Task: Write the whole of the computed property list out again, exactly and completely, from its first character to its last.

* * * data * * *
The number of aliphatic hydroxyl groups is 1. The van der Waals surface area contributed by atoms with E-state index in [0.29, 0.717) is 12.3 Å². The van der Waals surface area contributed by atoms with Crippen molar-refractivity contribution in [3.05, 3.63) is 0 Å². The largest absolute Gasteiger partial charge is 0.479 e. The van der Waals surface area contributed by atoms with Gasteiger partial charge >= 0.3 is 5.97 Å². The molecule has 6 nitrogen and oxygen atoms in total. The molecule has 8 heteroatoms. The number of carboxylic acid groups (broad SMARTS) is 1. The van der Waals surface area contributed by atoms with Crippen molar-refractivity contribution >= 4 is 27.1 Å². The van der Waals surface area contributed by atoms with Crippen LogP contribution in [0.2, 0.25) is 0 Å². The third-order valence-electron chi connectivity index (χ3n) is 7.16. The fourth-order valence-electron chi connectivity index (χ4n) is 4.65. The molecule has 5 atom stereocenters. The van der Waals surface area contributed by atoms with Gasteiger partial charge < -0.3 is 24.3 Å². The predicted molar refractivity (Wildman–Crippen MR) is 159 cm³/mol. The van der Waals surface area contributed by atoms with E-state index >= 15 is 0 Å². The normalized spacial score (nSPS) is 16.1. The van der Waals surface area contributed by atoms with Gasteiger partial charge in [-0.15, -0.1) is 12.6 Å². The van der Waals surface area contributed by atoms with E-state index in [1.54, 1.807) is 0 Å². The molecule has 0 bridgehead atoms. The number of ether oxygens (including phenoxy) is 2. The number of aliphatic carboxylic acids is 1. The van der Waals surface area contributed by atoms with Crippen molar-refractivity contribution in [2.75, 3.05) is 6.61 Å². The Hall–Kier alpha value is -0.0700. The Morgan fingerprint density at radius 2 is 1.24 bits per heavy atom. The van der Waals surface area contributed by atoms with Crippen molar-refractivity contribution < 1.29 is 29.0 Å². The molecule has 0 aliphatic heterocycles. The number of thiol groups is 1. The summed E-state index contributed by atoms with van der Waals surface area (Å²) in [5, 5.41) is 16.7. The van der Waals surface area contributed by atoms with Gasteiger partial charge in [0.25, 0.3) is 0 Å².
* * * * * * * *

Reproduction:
The number of aliphatic hydroxyl groups is 1. The van der Waals surface area contributed by atoms with E-state index in [0.29, 0.717) is 12.3 Å². The van der Waals surface area contributed by atoms with Crippen molar-refractivity contribution in [3.05, 3.63) is 0 Å². The largest absolute Gasteiger partial charge is 0.479 e. The van der Waals surface area contributed by atoms with Gasteiger partial charge >= 0.3 is 5.97 Å². The molecule has 6 nitrogen and oxygen atoms in total. The molecule has 8 heteroatoms. The number of carboxylic acid groups (broad SMARTS) is 1. The van der Waals surface area contributed by atoms with Crippen molar-refractivity contribution >= 4 is 27.1 Å². The van der Waals surface area contributed by atoms with Crippen LogP contribution in [0.2, 0.25) is 0 Å². The third-order valence-electron chi connectivity index (χ3n) is 7.16. The fourth-order valence-electron chi connectivity index (χ4n) is 4.65. The molecule has 5 atom stereocenters. The van der Waals surface area contributed by atoms with Gasteiger partial charge < -0.3 is 24.3 Å². The predicted molar refractivity (Wildman–Crippen MR) is 159 cm³/mol. The van der Waals surface area contributed by atoms with E-state index >= 15 is 0 Å². The normalized spacial score (nSPS) is 16.1. The van der Waals surface area contributed by atoms with Gasteiger partial charge in [-0.15, -0.1) is 12.6 Å². The van der Waals surface area contributed by atoms with E-state index in [1.54, 1.807) is 0 Å². The molecule has 0 bridgehead atoms. The number of ether oxygens (including phenoxy) is 2. The number of aliphatic carboxylic acids is 1. The van der Waals surface area contributed by atoms with Crippen molar-refractivity contribution in [2.75, 3.05) is 6.61 Å². The Hall–Kier alpha value is -0.0700. The Morgan fingerprint density at radius 2 is 1.24 bits per heavy atom. The van der Waals surface area contributed by atoms with Crippen molar-refractivity contribution < 1.29 is 29.0 Å². The molecule has 0 aliphatic heterocycles. The number of thiol groups is 1. The summed E-state index contributed by atoms with van der Waals surface area (Å²) in [5, 5.41) is 16.7. The van der Waals surface area contributed by atoms with Gasteiger partial charge in [0.25, 0.3) is 0 Å².